Such a statement is silly. It has no basis in reality. No panel of deities sits on thrones in the sky, ready to render judgments about our activities. People who seriously think about fishing in those terms dwell in la-la land. That said, some elements of our surroundings do create contextual realities which might lead anglers to perceive them as deities, in the broadest sense. So for purposes of analysis, and in the spirit of good humor, I can place names and faces on the supreme external forces presiding over our efforts.

For me, three major natural entities most obviously affect our ability to catch fish. I’d rank them as equals, residing atop the Mount Rushmore of fishing gods, heads and shoulders above their lesser brethren. The forceful trio reign over all our efforts, without of course, any intention of doing so. Eternal and omnipotent, they rule indirectly and apathetically. None of us can escape the governance of Meteoria, the prodigious weather maker, Lunastra, conductor of celestial events, and Needmania, designer of biology.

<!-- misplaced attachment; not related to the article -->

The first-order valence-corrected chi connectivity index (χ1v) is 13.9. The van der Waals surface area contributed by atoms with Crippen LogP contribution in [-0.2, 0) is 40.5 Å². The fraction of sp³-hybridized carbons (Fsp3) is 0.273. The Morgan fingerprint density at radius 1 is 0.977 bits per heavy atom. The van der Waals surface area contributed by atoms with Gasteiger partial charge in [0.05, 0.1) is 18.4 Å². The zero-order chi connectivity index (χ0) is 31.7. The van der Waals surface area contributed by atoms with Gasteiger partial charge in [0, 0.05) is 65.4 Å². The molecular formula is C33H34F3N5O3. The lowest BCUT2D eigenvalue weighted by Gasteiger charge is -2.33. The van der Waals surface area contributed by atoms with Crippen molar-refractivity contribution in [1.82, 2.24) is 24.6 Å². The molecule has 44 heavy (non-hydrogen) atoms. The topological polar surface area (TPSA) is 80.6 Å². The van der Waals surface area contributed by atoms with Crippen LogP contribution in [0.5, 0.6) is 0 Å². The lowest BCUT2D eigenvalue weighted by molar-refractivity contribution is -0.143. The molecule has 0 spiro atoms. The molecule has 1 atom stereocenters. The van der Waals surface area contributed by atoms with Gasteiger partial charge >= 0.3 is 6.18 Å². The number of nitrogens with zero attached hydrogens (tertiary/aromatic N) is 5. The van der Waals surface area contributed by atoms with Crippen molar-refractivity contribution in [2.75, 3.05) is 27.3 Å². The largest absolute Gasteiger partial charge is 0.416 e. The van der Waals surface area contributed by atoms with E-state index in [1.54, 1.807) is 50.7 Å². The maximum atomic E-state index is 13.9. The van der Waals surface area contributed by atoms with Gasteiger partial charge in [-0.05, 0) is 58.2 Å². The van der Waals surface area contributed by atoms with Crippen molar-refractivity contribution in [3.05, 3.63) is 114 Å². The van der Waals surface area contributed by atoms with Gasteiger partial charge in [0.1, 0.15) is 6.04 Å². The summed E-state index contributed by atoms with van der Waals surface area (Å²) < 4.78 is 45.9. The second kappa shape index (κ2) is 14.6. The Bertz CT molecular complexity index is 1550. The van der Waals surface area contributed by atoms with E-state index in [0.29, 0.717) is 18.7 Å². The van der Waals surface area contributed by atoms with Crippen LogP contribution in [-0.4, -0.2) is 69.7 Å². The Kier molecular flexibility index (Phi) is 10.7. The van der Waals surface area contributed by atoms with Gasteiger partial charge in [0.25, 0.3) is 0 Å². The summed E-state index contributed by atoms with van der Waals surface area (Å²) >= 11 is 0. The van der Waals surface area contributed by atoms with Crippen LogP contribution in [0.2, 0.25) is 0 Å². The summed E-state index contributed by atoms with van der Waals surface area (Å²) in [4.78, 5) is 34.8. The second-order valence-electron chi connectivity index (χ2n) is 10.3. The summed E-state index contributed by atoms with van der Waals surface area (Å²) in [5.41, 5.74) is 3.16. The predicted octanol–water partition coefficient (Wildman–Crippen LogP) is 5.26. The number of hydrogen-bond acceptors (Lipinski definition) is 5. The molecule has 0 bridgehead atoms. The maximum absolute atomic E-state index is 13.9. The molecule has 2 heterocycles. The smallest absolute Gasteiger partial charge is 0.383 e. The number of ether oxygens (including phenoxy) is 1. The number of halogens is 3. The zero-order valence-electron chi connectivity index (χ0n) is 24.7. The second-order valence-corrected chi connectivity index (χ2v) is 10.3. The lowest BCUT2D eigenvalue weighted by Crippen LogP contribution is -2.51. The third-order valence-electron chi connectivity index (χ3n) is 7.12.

The biological forces within the species we seek to catch and of the species on which they prey affect us profoundly. All fish react most regularly and significantly to three primary aspects of existence: need for safety, need for food, and desire to procreate. One of these dominant facets of their lives generally dictates the location and activities of fish at any given time. The relationships between predators and prey add complexity to the puzzle.